• Council members accepted the award of funds consisting of a Local Agency Program (LAP) Agreement between the Town of Miami Lakes and the State of Florida Department of Transportation (FDOT) for the Miami Lakes Elementary School Safe Route to School Project, consisting of an 8-to-10-foot-wide greenway trail along Miami Lakeway between Miami Lakes K-8 Center and Miami Lakes Middle School.
In an effort to provide safe and accessible trails for residents and schoolchildren, the Town was awarded a $200,000 grant from the Safe Routes to School grant through FDOT.
The Safe Routes to School grant will provide for the construction of a continuous multi-use trail along the east side of the Miami Lakeway North/South right-of-way and within the park/greenway right-of-way. The trail will be designed for bicyclists and pedestrians to share the facility. The route will emphasize crosswalks, way-finding signage and bollards to provide additional safety emphasis and limit access to motorized vehicles.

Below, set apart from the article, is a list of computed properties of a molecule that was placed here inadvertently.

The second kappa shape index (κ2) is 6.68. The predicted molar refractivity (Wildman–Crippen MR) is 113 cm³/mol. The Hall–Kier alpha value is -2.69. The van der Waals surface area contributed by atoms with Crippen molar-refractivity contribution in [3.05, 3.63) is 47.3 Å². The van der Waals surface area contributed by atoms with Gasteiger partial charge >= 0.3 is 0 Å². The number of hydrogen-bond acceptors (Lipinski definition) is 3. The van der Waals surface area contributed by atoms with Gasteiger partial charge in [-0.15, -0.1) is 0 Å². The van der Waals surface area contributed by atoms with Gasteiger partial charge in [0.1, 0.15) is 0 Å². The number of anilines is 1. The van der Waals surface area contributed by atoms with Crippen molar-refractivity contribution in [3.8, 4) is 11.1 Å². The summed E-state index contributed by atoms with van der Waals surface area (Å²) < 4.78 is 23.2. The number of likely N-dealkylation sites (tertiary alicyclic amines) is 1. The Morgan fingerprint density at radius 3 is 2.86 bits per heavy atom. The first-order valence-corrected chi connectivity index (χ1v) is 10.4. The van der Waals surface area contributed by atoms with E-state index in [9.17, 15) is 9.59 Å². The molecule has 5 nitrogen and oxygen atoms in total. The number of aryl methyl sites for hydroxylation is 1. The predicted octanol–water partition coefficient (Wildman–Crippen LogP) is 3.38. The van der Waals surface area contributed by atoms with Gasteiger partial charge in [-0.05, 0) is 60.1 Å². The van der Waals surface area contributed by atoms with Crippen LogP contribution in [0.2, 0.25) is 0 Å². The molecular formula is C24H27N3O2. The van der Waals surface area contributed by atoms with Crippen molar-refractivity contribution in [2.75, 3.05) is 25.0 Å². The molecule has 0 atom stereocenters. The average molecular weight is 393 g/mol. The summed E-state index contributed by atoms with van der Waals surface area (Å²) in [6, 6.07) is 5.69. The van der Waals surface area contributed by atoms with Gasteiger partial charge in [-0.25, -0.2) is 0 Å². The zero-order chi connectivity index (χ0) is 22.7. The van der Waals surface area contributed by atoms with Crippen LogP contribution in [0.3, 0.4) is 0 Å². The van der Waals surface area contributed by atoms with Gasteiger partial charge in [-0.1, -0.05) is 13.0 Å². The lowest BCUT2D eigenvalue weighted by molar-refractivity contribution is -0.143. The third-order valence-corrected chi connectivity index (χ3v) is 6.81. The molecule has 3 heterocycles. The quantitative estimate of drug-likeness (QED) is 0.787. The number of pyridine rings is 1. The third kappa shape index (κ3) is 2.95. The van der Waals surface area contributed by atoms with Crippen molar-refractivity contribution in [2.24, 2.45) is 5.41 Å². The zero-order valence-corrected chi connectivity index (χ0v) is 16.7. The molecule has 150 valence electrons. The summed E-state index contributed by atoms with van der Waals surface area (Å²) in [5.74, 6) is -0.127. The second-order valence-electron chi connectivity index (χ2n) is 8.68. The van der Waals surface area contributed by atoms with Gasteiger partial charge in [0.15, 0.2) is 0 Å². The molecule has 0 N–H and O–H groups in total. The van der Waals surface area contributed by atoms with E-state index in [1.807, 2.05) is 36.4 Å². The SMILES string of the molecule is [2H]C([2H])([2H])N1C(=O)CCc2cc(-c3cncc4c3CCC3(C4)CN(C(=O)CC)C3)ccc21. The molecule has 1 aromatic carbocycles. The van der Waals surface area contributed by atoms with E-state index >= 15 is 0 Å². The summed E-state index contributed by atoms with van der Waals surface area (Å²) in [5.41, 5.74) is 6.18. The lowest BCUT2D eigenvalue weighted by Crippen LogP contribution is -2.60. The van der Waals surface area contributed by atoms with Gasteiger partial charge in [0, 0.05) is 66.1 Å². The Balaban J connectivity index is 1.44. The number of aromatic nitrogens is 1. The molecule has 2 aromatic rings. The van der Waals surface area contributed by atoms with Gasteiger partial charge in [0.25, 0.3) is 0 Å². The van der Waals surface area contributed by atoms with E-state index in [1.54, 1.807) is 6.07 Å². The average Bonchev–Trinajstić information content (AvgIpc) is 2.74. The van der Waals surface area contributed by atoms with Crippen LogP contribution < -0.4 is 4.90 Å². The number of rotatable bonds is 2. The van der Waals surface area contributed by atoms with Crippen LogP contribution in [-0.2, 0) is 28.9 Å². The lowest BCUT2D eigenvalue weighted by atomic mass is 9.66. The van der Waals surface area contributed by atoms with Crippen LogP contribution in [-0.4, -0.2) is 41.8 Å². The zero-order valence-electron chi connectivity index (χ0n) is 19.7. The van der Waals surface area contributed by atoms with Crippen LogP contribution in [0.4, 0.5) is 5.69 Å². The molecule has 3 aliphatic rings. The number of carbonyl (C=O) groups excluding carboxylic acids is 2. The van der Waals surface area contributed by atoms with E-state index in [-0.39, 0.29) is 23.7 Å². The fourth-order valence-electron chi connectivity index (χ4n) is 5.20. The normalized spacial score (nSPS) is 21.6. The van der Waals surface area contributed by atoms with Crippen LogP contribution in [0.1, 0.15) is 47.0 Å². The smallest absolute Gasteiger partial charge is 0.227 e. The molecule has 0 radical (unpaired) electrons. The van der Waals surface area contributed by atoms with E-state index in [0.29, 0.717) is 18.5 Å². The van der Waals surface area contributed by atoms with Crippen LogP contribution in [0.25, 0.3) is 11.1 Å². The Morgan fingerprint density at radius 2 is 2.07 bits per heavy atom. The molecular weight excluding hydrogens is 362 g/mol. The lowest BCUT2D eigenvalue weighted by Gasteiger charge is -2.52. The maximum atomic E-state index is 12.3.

• Lawmakers awarded a contract in the amount of $34,876 to JVA Engineering Contractor for paving of asphalt trails at Park West.
• Council members awarded Florida Sidewalk Solutions, an authorized representative for Precision Concrete Cutting Inc., a two-year contract for $200,000 to help Miami Lakes implement its aggressive sidewalk repair program.
The traditional solution available to the town to remedy a non-compliant sidewalk that contains a tripping hazard is to replace the sidewalk section. The cost to replace a 5’X5’ section is approximately $185, whereas the cost to fix the tripping hazard using this system has an approximate cost of $86.50. By using this process the Town saves an average of $98.50 while reducing the time to perform the work, as well as minimizing adverse impacts to residents.
• Lawmakers approved Town Manager Alex Rey’s recommendation to purchase five Ford Interceptor Vehicles for use by the town’s police department through the Florida Sheriffs’ Association (“FSA”) contract, and award the contract to Reid Ford, Inc. The purchase is not to exceed $114,545 and is to be expended from the FY 2013-2014 Police Capital Outlay Fund.